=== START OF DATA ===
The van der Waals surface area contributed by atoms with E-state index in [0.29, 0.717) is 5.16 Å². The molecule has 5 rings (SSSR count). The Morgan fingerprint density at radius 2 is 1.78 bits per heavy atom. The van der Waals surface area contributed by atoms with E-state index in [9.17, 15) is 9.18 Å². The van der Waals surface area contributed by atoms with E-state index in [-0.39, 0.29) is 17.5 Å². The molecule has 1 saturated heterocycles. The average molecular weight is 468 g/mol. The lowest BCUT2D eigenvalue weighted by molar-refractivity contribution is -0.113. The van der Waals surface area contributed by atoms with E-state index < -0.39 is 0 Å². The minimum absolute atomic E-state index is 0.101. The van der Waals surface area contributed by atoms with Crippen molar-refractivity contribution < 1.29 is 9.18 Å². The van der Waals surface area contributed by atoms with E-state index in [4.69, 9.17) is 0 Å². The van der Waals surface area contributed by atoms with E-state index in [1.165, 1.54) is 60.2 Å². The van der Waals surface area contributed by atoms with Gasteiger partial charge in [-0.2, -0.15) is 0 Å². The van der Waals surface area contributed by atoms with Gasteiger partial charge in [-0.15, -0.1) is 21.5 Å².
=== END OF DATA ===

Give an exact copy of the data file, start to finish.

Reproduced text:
The van der Waals surface area contributed by atoms with E-state index in [0.29, 0.717) is 5.16 Å². The molecule has 5 rings (SSSR count). The Morgan fingerprint density at radius 2 is 1.78 bits per heavy atom. The van der Waals surface area contributed by atoms with E-state index in [9.17, 15) is 9.18 Å². The van der Waals surface area contributed by atoms with E-state index in [-0.39, 0.29) is 17.5 Å². The molecule has 1 saturated heterocycles. The average molecular weight is 468 g/mol. The lowest BCUT2D eigenvalue weighted by molar-refractivity contribution is -0.113. The van der Waals surface area contributed by atoms with E-state index < -0.39 is 0 Å². The minimum absolute atomic E-state index is 0.101. The van der Waals surface area contributed by atoms with Crippen molar-refractivity contribution < 1.29 is 9.18 Å². The van der Waals surface area contributed by atoms with E-state index in [4.69, 9.17) is 0 Å². The van der Waals surface area contributed by atoms with E-state index in [1.165, 1.54) is 60.2 Å². The van der Waals surface area contributed by atoms with Gasteiger partial charge in [-0.2, -0.15) is 0 Å². The van der Waals surface area contributed by atoms with Gasteiger partial charge in [-0.15, -0.1) is 21.5 Å².